What is the INF nuclear treaty? | World| Breakings news and perspectives from around the globe | DW | 22.10.2018
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What is the INF nuclear treaty?

As the US is poised to pull out of the 1987 Intermediate-Range Nuclear Forces (INF) treaty, DW takes a closer look at the nuclear arms control agreement and its significance.

What is it about?

The "Treaty between the United States of America and the Union of Soviet Socialist Republics on the elimination of their Intermediate-range and shorter-range missiles," also known as "the Intermediate-Range Nuclear Forces Treaty," or "INF Treaty" sought to destroy both countries' ground-launched ballistic and cruise missiles with ranges of between 500 and 5,500 kilometers (300 to 3,400 miles), their launchers and associated support structures and support equipment.

It led to the destruction of almost 2,700 missiles and their launchers by the June 1, 1991 deadline stipulated in the treaty.

The INF treaty was the first US-Soviet agreement aimed at reducing the superpowers' nuclear arsenal and allow on-site inspections to verify the destruction of the missiles. It remained in force after the collapse of the Soviet Union in 1991.

US soldiers prepare to remove Pershing-II missiles from a base in the German town of Mutlangen

US soldiers prepare to remove Pershing-II missiles from a base in the German town of Mutlangen

How did the treaty come about?

Official talks began in late 1981 between then-US President Ronald Reagan and then-Soviet Leader Leonid Brezhnev.

The talks and subsequent treaty were the result of Western concern over the Soviet Union's efforts to modernize its missile arsenal. In the mid 1970s, the Soviets had reached what's known as "strategic parity" with the US with its new SS-20 missiles, which were capable of reaching Western Europe, North Africa and the Middle East among others.

The INF treaty was signed on December 8, 1987 by Reagan and then-Soviet leader Mikhail Gorbachev in Washington DC. It came into force on June 1, 1988.

Read more: NATO's Jens Stoltenberg: 'We don't want a new Cold War' with Russia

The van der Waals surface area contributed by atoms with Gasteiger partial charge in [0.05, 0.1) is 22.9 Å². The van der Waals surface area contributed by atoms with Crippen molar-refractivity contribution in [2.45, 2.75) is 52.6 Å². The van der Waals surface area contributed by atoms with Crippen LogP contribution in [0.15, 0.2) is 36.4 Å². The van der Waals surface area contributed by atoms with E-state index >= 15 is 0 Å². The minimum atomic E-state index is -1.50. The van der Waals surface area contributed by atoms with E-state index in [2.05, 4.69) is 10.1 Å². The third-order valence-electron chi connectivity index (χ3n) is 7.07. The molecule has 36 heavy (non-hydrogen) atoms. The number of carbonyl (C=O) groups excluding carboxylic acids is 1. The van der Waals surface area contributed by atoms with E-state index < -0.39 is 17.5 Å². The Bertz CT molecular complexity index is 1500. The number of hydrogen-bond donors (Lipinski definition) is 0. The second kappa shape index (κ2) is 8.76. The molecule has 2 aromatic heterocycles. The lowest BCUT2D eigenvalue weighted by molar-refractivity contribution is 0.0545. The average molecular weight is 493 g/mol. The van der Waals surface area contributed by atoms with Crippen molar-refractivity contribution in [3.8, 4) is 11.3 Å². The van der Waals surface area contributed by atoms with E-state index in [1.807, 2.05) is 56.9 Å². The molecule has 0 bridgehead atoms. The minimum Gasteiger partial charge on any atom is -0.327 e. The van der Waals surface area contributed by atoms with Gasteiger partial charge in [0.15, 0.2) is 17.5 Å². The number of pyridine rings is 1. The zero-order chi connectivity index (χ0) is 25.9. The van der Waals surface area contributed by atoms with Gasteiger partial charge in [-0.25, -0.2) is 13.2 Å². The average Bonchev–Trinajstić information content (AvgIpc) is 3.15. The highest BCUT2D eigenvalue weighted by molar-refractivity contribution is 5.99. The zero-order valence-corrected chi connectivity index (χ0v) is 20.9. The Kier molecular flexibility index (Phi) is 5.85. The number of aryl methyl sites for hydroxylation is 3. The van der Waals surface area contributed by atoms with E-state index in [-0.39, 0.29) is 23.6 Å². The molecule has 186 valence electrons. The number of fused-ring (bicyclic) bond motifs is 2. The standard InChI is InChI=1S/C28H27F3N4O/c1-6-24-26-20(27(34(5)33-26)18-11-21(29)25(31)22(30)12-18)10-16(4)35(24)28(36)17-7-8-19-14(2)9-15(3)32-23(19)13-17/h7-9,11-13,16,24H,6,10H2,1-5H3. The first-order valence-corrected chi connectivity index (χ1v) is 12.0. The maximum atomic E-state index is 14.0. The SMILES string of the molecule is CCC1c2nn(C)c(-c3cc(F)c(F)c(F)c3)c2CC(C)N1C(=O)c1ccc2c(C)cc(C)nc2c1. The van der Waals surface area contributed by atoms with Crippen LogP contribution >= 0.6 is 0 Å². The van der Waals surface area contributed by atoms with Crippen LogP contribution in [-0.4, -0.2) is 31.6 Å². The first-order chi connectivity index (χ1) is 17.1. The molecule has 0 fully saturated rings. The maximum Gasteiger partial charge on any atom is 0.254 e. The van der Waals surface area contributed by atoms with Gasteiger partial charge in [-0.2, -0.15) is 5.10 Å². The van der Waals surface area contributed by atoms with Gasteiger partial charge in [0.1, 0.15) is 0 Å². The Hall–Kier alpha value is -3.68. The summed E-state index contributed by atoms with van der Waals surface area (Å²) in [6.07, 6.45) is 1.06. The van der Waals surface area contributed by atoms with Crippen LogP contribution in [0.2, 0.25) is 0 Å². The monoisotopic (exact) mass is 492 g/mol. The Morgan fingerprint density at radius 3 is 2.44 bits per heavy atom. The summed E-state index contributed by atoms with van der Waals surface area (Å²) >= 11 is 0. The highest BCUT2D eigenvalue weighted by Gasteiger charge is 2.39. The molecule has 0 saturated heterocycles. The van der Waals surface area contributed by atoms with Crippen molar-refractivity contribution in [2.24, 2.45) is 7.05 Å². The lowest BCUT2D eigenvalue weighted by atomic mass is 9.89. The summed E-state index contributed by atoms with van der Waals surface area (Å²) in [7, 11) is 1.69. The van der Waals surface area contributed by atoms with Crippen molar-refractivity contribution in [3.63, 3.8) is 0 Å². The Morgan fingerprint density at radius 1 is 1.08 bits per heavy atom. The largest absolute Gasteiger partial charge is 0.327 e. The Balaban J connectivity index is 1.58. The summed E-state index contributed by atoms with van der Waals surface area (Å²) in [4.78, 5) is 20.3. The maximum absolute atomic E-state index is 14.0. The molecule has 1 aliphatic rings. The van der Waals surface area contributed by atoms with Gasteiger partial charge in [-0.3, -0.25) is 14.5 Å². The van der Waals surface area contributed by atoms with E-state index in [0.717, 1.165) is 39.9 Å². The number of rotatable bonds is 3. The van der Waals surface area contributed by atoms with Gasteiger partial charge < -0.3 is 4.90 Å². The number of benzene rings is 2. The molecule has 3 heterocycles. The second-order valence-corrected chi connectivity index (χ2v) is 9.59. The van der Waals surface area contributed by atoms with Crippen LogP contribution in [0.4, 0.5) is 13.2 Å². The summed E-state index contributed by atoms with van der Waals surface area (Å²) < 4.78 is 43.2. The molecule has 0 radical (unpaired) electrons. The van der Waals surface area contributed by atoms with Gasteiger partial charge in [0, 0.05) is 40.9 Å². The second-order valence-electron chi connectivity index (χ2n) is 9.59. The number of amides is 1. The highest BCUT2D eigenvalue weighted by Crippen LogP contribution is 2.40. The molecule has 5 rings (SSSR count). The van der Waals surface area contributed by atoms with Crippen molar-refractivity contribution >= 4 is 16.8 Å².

Ronald Reagan and Mikhail Gorbachev exchange ratified copies of the INF treaty

Ronald Reagan and Mikhail Gorbachev exchange ratified copies of the INF treaty

Why is the Trump administration threatening to pull out?

Russia has long been suspected of violating the treaty by the US and its NATO allies.

In 2014, then-US President Barack Obama formally accused Moscow of breaching the agreement by producing and testing a ground-launched cruise missile.

Last year, the Trump administration charged that Moscow was working actively on being able to deploy it.

Russia has consistently denied it was breaching the agreement, instead raising concerns over Washington's compliance with the treaty.

Read more: NATO joins Merkel and Trump to voice concern about Putin's 'invincible' weapons

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Trump wants to pull US out of nuclear arms treaty

US National Security Adviser John Bolton is known for his critical stance on arms control and has long called for a withdrawal from the INF treaty.

US President Donald Trump has said he intends to leave the agreement and would only reconsider his decision if Russia and China agreed to partake in talks on a new pact involving all three nations.

Observers in both the US and Russia have raised concerns about China's rising influence and military power, raising the possibility of a fresh agreement that would include Beijing.

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